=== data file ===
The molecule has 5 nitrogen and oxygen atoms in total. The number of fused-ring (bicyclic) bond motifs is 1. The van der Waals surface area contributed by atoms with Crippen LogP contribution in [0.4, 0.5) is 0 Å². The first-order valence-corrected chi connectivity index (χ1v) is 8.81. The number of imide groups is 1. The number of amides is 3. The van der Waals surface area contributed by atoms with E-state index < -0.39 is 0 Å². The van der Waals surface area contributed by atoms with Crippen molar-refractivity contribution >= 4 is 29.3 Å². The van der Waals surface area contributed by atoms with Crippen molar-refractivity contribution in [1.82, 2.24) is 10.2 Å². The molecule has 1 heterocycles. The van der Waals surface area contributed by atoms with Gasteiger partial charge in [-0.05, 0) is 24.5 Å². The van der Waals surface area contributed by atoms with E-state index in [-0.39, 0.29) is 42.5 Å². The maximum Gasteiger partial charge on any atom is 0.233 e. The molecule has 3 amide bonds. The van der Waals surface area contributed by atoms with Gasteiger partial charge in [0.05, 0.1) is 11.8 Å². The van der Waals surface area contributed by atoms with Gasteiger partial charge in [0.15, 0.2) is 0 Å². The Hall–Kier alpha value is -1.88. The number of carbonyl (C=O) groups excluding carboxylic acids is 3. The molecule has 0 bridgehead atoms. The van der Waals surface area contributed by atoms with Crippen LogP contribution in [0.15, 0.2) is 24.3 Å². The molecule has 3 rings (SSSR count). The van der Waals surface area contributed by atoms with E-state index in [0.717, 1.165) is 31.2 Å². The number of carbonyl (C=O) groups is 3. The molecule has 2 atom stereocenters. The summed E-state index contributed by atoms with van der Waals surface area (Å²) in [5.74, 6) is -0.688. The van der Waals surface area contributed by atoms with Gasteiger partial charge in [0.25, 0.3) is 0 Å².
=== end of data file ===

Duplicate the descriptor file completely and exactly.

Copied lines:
The molecule has 5 nitrogen and oxygen atoms in total. The number of fused-ring (bicyclic) bond motifs is 1. The van der Waals surface area contributed by atoms with Crippen LogP contribution in [0.4, 0.5) is 0 Å². The first-order valence-corrected chi connectivity index (χ1v) is 8.81. The number of imide groups is 1. The number of amides is 3. The van der Waals surface area contributed by atoms with E-state index < -0.39 is 0 Å². The van der Waals surface area contributed by atoms with Crippen molar-refractivity contribution >= 4 is 29.3 Å². The van der Waals surface area contributed by atoms with Crippen molar-refractivity contribution in [1.82, 2.24) is 10.2 Å². The molecule has 1 heterocycles. The van der Waals surface area contributed by atoms with Gasteiger partial charge in [-0.05, 0) is 24.5 Å². The van der Waals surface area contributed by atoms with E-state index in [-0.39, 0.29) is 42.5 Å². The maximum Gasteiger partial charge on any atom is 0.233 e. The molecule has 3 amide bonds. The van der Waals surface area contributed by atoms with Gasteiger partial charge in [0.05, 0.1) is 11.8 Å². The van der Waals surface area contributed by atoms with Gasteiger partial charge in [0.15, 0.2) is 0 Å². The Hall–Kier alpha value is -1.88. The number of carbonyl (C=O) groups excluding carboxylic acids is 3. The molecule has 0 bridgehead atoms. The van der Waals surface area contributed by atoms with Crippen LogP contribution in [0.15, 0.2) is 24.3 Å². The molecule has 3 rings (SSSR count). The van der Waals surface area contributed by atoms with E-state index in [0.717, 1.165) is 31.2 Å². The number of carbonyl (C=O) groups is 3. The molecule has 2 atom stereocenters. The summed E-state index contributed by atoms with van der Waals surface area (Å²) in [5.74, 6) is -0.688. The van der Waals surface area contributed by atoms with Gasteiger partial charge in [0.25, 0.3) is 0 Å².